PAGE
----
A federal civil jury in San Francisco today exonerated four police officers who fatally shot a 28-year-old man in a city park in 2014.
An eight-member jury unanimously ruled the officers did not use unconstitutional excessive force when they fired as many as 59 gunshots at Alejandro “Alex” Nieto in 30 seconds in Bernal Heights Park on March 21, 2014.
The verdict came on the eighth day of trial in the court of U.S. Magistrate Judge Nathanael Cousins on a civil rights lawsuit filed against the officers in 2014 by Nieto’s parents, Elvira and Refugio Nieto.
The jurors began deliberating Wednesday afternoon and reached their verdict at midday today.
Nieto was preparing to go to his job as a security guard at a nightclub and was carrying a Taser stun gun on that evening in 2014 when the officers encountered him walking down an access road. The officers were responding to a dog walker’s 911 call of a man with a gun.
They testified that Nieto pointed the device directly at them and that they believed it was a real gun and their lives were in danger. They said they kept shooting even after Nieto moved or fell to the ground because he continued to aim at them.
A musician, Antonio Theodore, who was at the park and who was brought to the stand by lawyers for the Nietos, gave a conflicting account. He testified that Nieto was walking calmly and kept his hands in his pockets.
After the verdict, family members left the courtroom in tears and made no comments before being driven away from the Federal Building courthouse.
Outside the courthouse, family friend Oscar Salinas said the family was “devastated.”
Salinas and Ely Flores, a friend of Nieto for eight years, said supporters were greatly disappointed but still considered it a victory of sorts that the case had come to trial after two years and that the evidence had been made public.
“It was tragic,” Flores said of his fiend’s death. “I’m sad (about the verdict) but happy we took this to federal court.”
The parents’ lawyer, Adante Pointer, said no decision has been made on whether to appeal.
“We’re considering all our legal options. Everything’s on the table,” he said.
Pointer said of the verdict, “You have essentially a green light to fire 59 bullets in a residential and public park that ends up with a man being dead.”
The four officers were Lt. Jason Sawyer, who was a sergeant at the time, and Officers Richard Schiff, Nathan Chew and Roger Morse. Sawyer and Schiff were the first to arrive at the park and Chew and Morse arrived as backup. All four fired shots during the 30 seconds.
Their chief defense lawyer, Deputy City Attorney Margaret Baumgartner, said after the verdict, “This jury found they acted appropriately.”
She said the case was not about the San Francisco Police Department in general, but rather about “particular events by these particular officers.”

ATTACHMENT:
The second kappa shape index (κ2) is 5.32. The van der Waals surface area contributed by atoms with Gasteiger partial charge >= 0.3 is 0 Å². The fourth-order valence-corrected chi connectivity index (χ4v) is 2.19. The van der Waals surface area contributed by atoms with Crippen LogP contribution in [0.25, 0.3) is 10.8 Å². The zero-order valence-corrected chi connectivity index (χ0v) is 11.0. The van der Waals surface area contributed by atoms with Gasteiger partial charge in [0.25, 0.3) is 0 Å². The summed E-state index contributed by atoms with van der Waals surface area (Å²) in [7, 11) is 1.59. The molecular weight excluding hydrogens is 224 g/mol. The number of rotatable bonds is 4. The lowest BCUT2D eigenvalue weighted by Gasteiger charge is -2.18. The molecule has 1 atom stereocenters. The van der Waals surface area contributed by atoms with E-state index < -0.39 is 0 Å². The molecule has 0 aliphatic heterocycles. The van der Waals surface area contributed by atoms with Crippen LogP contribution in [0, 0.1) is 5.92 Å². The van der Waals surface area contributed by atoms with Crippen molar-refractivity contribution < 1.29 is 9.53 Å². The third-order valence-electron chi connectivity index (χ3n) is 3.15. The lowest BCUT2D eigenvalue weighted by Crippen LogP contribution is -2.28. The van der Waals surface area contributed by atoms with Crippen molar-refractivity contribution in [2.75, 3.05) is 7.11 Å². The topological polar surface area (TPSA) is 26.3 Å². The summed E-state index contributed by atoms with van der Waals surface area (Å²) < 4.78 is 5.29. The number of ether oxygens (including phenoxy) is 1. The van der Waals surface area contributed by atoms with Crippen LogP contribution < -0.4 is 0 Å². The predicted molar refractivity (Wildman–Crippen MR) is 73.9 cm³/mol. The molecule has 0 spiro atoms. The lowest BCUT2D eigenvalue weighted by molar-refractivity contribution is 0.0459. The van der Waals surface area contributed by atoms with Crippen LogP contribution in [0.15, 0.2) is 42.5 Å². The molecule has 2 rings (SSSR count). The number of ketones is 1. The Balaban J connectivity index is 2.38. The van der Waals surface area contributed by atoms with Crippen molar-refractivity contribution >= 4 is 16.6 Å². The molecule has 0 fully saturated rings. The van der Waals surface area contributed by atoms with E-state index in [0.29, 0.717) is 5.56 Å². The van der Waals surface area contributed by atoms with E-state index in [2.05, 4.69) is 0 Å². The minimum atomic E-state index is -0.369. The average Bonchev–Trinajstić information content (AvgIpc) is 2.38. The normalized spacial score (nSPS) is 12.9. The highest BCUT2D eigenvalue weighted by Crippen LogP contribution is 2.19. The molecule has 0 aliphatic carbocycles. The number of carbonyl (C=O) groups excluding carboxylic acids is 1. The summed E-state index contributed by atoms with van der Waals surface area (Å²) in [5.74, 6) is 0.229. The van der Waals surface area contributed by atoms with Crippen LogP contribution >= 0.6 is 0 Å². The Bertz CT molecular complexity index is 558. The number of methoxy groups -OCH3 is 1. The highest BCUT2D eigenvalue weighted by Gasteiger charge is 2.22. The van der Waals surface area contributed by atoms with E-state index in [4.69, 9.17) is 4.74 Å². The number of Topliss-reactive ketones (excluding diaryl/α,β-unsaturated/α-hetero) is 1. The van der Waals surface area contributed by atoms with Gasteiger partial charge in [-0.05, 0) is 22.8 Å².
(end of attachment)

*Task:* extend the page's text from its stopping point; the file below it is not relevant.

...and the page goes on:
The department has been hit in recent months with allegations of corruption, racist text messages and allegedly unjustifed police shootings.
Baumgartner said she believed some of the most important evidence in the trial was the internal clock of Nieto’s Taser. A Taser expert testified that the clock showed the Taser was fired three times while the officers were shooting at Nieto.
In reaching that conclusion, the expert said he calculated the Taser’s clock had incurred “time drift” that caused it to run about four and one-half minutes slow.
The corrected clock “proves absolutely that Mr. Nieto pulled that trigger when directly in front of the officers,” Baumgartner said.
Three of the four officers testified they saw a red laser sight on Nieto’s device and believed it was a sight on a real gun.
Pointer argued to the jury that the time-drift calculation was unscientific and that the time originally shown on the clock was correct, thus indicating the device was not fired during the encounter with the officers.
Another point of contention in the trial was what the officers and Nieto said before the shooting.
Sawyer and Schiff both testified that they shouted, “Show your hands” at Nieto from about 30 yards away and that he then said, “No, show me your hands” and pointed his weapon at them.
Theodore testified that he heard the officers shout only “Stop” and did not hear any response from Nieto.
Pointer told the jury at the start of the trial that Schiff, a recent recruit who had been on the police force for about two months, fired 23 shots, Sawyer fired 20, Morse fired 11 and Chew fired 5.
Baumgartner said it was not proved there were 59 shots, but did not give a number. Other evidence showed that 48 bullet casings were found at the scene.
Autopsy evidence showed that Nieto was hit by at least 10 bullets and that the shots caused up to 15 wounds.
The Nietos’ lawsuit contained two claims of violations of the U.S Constitution: a claim of excessive force and a claim of deprivation of the parents’ right to a familial relationship with their son.
The second claim was dependent on the first and jurors were instructed not to consider it if they ruled against the family on the claim of excessive force. The lawsuit had asked for an unspecified amount of financial compensation.
In a separate criminal investigation, District Attorney George Cascon announced last year that no criminal charges would be filed against the officers. He said he concluded the officers acted lawfully in self-defense when Nieto pointed a weapon they believed to be a gun at them.
People protesting the shooting have held rallies and marches in the city over the past two years.
Julia Cheever, Bay City News